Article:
COVID-19 pandemic did have an impact on Mazagon Dock Shipbuilders (MDL). The hit came in the form of shortage in manpower, stated a top official of MDL.
Speaking at the press briefing of the IPO launch, an MDL official said, “COVID-19 had an impact. The whole of Mumbai was under lockdown for three months. There were no buses and trains. Now, it is a partial lockdown and around 50-60 per cent manpower has come back.”
While MDL employees could resume work, it was the manpower of the subcontractor that took a hit, during the lockdown, revealed MDL Chairman and Managing Director Narayan Prasad. However, he is optimistic that MDL’s manpower issue will stabilise within two months.
Adding to it, MDL Director for Finance and Chief Financial Officer, Sanjeev Singhal denied the possibility of cost overruns due to the COVID-19 crisis.
Joint Secretary in the Ministry of Finance, Alok Pande, said that while the impact of COVID-19 was limited in some sectors, industries like airlines and hospitality were hit hard.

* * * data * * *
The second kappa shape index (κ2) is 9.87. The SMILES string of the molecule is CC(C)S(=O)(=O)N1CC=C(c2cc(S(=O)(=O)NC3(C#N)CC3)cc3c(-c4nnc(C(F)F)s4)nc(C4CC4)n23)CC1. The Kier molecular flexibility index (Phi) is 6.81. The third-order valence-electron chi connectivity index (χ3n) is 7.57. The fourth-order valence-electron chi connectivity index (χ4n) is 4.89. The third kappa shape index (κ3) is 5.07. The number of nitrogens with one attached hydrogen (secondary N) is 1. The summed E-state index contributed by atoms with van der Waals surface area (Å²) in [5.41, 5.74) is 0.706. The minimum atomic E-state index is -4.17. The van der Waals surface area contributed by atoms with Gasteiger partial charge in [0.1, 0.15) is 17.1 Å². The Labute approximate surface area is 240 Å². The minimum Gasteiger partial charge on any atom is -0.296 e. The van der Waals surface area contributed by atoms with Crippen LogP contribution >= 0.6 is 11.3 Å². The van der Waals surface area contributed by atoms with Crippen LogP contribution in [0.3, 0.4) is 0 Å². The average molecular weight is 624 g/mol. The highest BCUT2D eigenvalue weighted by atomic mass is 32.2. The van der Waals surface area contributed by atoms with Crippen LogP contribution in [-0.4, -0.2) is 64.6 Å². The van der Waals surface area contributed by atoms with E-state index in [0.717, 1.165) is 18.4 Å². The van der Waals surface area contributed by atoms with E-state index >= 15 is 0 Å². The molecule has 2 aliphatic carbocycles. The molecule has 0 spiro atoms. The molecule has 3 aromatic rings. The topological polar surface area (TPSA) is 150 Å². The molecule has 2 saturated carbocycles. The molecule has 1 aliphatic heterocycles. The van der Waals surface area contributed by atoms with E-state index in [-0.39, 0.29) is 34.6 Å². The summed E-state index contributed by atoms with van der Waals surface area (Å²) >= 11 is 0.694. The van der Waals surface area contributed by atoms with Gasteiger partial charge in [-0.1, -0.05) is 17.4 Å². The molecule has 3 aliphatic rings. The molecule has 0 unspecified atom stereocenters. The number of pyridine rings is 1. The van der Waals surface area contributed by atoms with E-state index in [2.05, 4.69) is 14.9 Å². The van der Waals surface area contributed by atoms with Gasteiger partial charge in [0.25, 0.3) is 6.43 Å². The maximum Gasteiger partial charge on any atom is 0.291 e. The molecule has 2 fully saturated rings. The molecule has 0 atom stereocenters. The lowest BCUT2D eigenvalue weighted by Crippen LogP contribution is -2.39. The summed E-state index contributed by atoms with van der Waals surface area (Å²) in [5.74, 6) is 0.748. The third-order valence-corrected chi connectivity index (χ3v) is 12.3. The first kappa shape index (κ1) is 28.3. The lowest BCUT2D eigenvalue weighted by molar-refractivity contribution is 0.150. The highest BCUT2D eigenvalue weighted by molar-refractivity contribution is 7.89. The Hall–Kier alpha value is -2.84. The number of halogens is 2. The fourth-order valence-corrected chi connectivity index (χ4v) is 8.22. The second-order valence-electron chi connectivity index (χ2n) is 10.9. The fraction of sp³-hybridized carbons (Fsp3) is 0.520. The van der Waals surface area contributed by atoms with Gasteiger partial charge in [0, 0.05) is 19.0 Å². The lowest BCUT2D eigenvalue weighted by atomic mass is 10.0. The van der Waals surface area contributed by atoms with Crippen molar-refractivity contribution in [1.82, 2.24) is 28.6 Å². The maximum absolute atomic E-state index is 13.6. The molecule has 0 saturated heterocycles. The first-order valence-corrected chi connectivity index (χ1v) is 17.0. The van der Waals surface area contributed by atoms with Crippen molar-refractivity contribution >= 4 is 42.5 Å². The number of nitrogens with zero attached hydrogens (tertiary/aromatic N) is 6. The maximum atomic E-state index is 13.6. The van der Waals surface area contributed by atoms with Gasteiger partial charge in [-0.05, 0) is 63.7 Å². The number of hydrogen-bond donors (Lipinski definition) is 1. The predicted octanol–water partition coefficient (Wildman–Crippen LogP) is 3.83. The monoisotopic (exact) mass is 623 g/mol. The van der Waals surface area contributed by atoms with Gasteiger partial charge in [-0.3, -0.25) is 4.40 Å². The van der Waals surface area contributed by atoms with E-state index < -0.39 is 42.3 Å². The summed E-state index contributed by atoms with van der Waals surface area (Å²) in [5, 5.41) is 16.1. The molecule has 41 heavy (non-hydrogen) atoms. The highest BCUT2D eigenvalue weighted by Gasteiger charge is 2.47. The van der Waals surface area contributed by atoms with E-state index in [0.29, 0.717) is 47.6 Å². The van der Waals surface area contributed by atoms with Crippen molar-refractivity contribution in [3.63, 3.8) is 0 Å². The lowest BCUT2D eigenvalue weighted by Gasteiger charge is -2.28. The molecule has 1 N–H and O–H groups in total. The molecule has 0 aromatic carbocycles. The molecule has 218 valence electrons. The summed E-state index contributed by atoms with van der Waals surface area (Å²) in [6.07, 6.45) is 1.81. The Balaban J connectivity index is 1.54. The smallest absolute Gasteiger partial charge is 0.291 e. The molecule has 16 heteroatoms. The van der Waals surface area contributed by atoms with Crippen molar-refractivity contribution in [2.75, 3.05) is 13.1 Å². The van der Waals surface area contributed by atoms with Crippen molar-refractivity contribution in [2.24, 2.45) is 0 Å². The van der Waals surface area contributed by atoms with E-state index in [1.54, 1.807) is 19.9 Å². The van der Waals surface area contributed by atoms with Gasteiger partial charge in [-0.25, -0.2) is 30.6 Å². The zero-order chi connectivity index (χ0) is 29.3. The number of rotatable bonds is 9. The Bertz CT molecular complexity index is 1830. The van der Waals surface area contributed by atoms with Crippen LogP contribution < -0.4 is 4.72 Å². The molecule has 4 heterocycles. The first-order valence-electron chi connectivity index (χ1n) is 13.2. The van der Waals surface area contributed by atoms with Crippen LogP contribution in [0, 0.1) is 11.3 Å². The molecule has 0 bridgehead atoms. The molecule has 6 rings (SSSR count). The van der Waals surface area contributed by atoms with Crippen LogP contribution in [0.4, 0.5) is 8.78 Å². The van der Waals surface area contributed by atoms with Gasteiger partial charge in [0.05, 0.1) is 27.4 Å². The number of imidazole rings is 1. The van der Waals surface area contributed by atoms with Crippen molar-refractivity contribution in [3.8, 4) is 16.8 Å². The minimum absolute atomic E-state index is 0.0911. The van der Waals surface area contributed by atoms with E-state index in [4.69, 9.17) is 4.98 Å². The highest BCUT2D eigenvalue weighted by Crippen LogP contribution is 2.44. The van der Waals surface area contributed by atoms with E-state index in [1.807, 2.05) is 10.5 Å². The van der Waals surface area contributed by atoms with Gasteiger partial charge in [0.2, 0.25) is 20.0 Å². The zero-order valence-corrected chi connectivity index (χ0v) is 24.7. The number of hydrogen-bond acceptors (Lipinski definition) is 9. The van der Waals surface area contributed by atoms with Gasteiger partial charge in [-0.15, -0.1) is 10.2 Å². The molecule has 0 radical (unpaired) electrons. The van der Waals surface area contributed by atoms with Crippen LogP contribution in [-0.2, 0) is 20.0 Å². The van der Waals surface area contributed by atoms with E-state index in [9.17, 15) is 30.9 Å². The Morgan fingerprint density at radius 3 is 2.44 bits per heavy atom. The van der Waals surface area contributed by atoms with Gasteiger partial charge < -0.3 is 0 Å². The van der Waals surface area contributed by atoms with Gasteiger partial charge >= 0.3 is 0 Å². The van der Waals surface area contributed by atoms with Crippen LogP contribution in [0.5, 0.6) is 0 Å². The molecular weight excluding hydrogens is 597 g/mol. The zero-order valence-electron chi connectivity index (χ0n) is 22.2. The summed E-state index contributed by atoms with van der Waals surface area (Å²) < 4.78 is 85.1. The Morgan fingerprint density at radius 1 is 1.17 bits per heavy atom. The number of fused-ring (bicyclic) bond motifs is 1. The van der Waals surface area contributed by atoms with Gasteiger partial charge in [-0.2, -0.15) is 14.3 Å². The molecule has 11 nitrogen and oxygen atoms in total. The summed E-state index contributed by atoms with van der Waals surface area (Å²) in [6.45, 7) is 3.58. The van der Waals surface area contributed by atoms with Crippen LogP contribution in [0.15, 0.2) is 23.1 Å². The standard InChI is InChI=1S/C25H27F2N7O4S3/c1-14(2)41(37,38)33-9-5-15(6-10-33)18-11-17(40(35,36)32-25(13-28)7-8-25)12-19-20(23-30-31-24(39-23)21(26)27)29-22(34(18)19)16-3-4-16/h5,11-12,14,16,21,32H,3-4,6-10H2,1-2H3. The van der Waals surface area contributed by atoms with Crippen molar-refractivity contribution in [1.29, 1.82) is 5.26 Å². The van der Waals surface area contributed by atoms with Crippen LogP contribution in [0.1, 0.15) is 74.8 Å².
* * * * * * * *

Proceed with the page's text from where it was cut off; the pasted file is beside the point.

In terms of finances, MDL does not see an impact of COVID-19 mainly because the projects are usually long-term and the timeline can be adjusted accordingly. Singhal said, “We are maintaining our timelines," he added.
However, in the last quarter, the impact of COVID-19 led to a loss of Rs 12 crore.
State-owned defence firm MDL is going for an initial public offering (IPO) on September 29 — after a yearlong wait. It will close for subscription on October 1.
The price band for the issue is Rs 135-145 per equity share. Commenting on pricing, Pande said the government was conscious of the after-market performance also, adding that the pricing has tried to strike a balance between value maximisation for the government and also for the investors.
The initial public offer is for 3,05,99,017 shares through an offer for sale (OFS). The issue will close for subscription on October 1.
MDL is expected to raise around Rs 444 crore with the IPO. MDL, which received the 'Miniratna' status in 2006, is the only shipyard to have built destroyers and conventional submarines for the Indian Navy.
With an order book to the tune of Rs 54,0470 crore, it is also one of the first shipyards to manufacture Corvettes (small warships) in the country.